Sherman School on Western Ave. The Lueder children may have attended this – but…this picture was taken in the early 20th century, and it is not known whether or not this building was erected as early as the 1870s and 80s when the Lueder children would have been in attendance. An 1878 Wisconsin Atlas shows a school house in the location of the Sherman School.
- Walk to local school (shown as school no. 7), 0.4 miles
- Walk to Parochial School, 3.4 miles
This picture is thought to have been of the school that the Nieman children may have attended, on Pioneer Rd. It would have been very convenient for Johann and Sophie’s children. Oral history indicates that this building was modified by an addition and is still in existence. Note that the 1878 Wisconsin map referred to above shows a school house at the same location on Pioneer Rd. as the 1915 plat above shows as School House No. 7.
This image has appeared in previous posts. The parochial school, formerly the second church structure for Immanuel Lutheran, served numerous students at the turn of the century, but was not so utilized early enough for the Lueder and Nieman children who were adults by then. Nonetheless, many German-Lutheran children received all of their formal education here.
Sidebar note: A curious matter regarding this map is that it shows “J. F. Niemann”
just below and to the right of the circled parochial school, but does not show Immanuel Lutheran Church at the right/East end of Western Ave. John Nieman, Jr., bought that property at turn of the Century, and the new Immanuel Church was completed and dedicated in 1883 when John was only 15 years old. The date of the map is not available.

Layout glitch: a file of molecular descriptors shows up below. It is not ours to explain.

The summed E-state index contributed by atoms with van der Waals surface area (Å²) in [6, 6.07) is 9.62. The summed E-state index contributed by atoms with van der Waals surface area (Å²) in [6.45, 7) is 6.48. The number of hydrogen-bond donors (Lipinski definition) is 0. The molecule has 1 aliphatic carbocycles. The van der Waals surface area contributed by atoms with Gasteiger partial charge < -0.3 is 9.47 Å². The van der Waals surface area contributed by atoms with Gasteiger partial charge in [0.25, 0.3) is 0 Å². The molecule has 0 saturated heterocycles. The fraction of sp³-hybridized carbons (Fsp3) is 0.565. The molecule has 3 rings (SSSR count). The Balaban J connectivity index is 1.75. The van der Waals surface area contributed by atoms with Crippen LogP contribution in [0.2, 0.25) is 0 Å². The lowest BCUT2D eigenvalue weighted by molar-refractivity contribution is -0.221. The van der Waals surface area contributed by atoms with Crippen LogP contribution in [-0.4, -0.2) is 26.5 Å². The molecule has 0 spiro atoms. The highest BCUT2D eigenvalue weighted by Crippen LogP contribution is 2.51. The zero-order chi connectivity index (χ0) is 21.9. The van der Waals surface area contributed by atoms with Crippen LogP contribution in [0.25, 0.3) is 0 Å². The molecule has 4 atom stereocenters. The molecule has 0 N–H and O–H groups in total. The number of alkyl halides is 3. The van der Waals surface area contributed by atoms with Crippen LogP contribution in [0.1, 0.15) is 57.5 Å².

“Pa” is William Lueder. This may be an 8th grade graduation picture for the township – perhaps the county. The children appear to be all the same age with the exception of the tall boys in the back left. The only decipherable word on the sign held in front is “Cedarburg” The number of children is too large for this to have been a confirmation picture, and the age is too uniform for it to be a Sunday school picture.
Charlie Nieman on the left. Church, schools, mutual assistance among neighbors in farming, isolation due to limited transport, lack of electricity – all helped to create a sense of community. One suspects that the deliberations of this group were helped along by a beer or two – lots of gemütlichkeit, enjoyable companionship.
Augusta Nieman Becomes an Accomplished Seamstress
Augusta spent some time studying “Ladies’ French Tailoring.” She had exceptional aesthetic taste.
Augusta made her own clothes, including those shown in this photo. In later years she made her children’s clothes as well. She was an accomplished seamstress.
Augusta is second from the left in front.
Getting the News